8 items from 2015
Thanksgiving. The real inauguration of the holiday season in the United States, and in homes, countries, points and vast places all around the globe, seems to begin here. If all goes according to plan, each year we enter into it primed to consider and acknowledge the aspects of our lives that make it worth living, our blessings, if you will. And so it is this year, even when things are not necessarily following the path to peace and happiness, in cities like Paris or Beirut or Chicago, or in many homes where sickness or poverty or other circumstances beyond individual control color our day-to-day experience outside the lines of a Rockwell-esque representation of holiday bliss.
And so it also has been for my family, a stressful month-long prelude to Thanksgiving Day precipitated by the simple act of changing bedsheets. One wrong move ended up meaning excruciating back pain, eventual back »
- Dennis Cozzalio
Post-production tampering mitigates against this Western by Sam Peckinpah finding its deserved reception from better-class audiences. Shortened release version is vague, confusing, and is being sold as routine action entry in saturation breaks where it should perform routinely, no more. Kris Kristofferson and acting debut of Bob Dylan provide youth lures. Rating: R.
“It feels like times have changed,” says Pat Garrett. “Times, maybe—not me," says Billy the Kid. A classical Sam Peckinpah exchange, reflecting one of the numerous obsessive themes that run through his latest Western. But times certainly haven’t changed for Peckinpah—for, despite the overdue success of his last venture, The Getaway, the embattled and iconoclastic director who revolutionized the Western with The Wild Bunch »
- Joe Dante
Michael Caine young. Michael Caine movies: From Irwin Allen bombs to Woody Allen classic It's hard to believe that Michael Caine has been around making movies for nearly six decades. No wonder he's had time to appear – in roles big and small and tiny – in more than 120 films, ranging from unwatchable stuff like the Sylvester Stallone soccer flick Victory and Michael Ritchie's adventure flick The Island to Brian G. Hutton's X, Y and Zee, Joseph L. Mankiewicz's Sleuth (a duel of wits and acting styles with Laurence Olivier), and Alfonso Cuarón's Children of Men. (See TCM's Michael Caine movie schedule further below.) Throughout his long, long career, Caine has played heroes and villains and everything in between. Sometimes, in his worst vehicles, he has floundered along with everybody else. At other times, he was the best element in otherwise disappointing fare, e.g., Philip Kaufman's Quills. »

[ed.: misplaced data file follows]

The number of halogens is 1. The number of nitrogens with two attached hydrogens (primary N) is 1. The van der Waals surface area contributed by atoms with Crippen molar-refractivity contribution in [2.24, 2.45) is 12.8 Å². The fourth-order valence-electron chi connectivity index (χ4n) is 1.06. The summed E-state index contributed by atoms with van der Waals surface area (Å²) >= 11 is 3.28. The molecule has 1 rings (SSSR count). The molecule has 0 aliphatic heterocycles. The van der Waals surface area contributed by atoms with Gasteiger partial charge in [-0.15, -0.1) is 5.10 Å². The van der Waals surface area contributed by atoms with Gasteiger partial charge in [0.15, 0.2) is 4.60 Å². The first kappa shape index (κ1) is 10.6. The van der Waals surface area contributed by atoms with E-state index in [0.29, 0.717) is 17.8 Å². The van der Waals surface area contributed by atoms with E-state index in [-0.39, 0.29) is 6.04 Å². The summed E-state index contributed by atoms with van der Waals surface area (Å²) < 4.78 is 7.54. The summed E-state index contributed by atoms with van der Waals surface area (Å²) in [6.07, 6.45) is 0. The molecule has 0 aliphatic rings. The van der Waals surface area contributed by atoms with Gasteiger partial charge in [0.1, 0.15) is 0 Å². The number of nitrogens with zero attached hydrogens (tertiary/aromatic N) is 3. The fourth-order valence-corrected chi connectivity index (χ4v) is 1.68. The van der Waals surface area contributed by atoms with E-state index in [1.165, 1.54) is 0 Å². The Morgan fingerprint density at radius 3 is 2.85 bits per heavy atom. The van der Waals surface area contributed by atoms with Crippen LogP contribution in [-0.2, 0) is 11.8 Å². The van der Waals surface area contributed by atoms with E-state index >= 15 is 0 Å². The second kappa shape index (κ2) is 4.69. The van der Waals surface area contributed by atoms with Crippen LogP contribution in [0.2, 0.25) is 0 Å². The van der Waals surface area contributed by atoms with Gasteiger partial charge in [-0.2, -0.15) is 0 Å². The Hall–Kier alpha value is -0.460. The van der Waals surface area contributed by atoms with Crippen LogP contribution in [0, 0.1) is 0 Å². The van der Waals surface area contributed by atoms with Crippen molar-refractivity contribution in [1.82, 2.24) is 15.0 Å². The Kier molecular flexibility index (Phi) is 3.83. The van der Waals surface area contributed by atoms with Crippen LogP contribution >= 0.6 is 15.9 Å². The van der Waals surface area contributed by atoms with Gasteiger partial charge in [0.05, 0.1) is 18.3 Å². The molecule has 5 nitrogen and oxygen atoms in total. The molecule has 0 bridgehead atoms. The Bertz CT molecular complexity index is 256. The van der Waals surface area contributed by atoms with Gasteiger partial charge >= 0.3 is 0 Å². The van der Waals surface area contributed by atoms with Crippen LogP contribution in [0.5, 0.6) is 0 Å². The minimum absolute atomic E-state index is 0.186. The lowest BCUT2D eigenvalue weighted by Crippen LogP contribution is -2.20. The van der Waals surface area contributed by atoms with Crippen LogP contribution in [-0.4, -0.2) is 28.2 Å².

- Andre Soares
This article by Fernando Ganzo is an excerpt from Capricci's monograph Sam Peckinpah, edited by Ganzo, which accompanies this year's retrospective at the Locarno Film Festival.Warren Oates in Bring Me the Head of Alfredo Garcia. © Park Circus / MGM“Don’t ever ruin your career as a loser with a shitty success.”—Jorge OteizaThere is only one thing that can be said about a person as erratic, contradictory, mythomaniac, complex and profound as Sam Peckinpah: here is a director who was made in the image of his characters, those men who belong to a different era, born too late, in a world that opposed all freedom and eccentricity. We like to describe Peckinpah as one of the fathers of New Hollywood, of the baroque aesthetic of the 1970s, as someone who had a primordial and often regrettable influence on that particular style. This is not completely false. However, this »